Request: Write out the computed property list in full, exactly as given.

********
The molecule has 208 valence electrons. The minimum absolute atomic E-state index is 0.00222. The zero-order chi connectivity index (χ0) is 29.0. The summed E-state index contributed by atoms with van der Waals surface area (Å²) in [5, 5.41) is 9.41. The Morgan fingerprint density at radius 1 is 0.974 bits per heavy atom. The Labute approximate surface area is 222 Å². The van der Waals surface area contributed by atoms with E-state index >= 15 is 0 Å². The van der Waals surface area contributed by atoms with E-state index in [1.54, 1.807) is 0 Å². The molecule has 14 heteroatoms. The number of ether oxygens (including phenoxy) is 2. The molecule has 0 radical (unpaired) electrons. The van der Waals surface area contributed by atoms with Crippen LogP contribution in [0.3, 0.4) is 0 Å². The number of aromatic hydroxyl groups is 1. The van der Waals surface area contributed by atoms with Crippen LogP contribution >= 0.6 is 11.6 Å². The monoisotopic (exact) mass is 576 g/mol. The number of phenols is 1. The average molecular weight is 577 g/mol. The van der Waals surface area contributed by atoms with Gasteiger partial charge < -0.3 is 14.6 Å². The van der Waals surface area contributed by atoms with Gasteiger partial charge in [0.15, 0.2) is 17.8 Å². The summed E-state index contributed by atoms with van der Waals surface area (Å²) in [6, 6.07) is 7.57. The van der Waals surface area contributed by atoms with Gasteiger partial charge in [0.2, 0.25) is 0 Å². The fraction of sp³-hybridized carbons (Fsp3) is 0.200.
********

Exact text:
The molecule has 208 valence electrons. The minimum absolute atomic E-state index is 0.00222. The zero-order chi connectivity index (χ0) is 29.0. The summed E-state index contributed by atoms with van der Waals surface area (Å²) in [5, 5.41) is 9.41. The Morgan fingerprint density at radius 1 is 0.974 bits per heavy atom. The Labute approximate surface area is 222 Å². The van der Waals surface area contributed by atoms with E-state index >= 15 is 0 Å². The van der Waals surface area contributed by atoms with E-state index in [1.54, 1.807) is 0 Å². The molecule has 14 heteroatoms. The number of ether oxygens (including phenoxy) is 2. The molecule has 0 radical (unpaired) electrons. The van der Waals surface area contributed by atoms with Crippen LogP contribution in [0.3, 0.4) is 0 Å². The number of aromatic hydroxyl groups is 1. The van der Waals surface area contributed by atoms with Crippen LogP contribution >= 0.6 is 11.6 Å². The monoisotopic (exact) mass is 576 g/mol. The number of phenols is 1. The average molecular weight is 577 g/mol. The van der Waals surface area contributed by atoms with Gasteiger partial charge < -0.3 is 14.6 Å². The van der Waals surface area contributed by atoms with Gasteiger partial charge in [0.15, 0.2) is 17.8 Å². The summed E-state index contributed by atoms with van der Waals surface area (Å²) in [6, 6.07) is 7.57. The van der Waals surface area contributed by atoms with Gasteiger partial charge in [0.2, 0.25) is 0 Å². The fraction of sp³-hybridized carbons (Fsp3) is 0.200.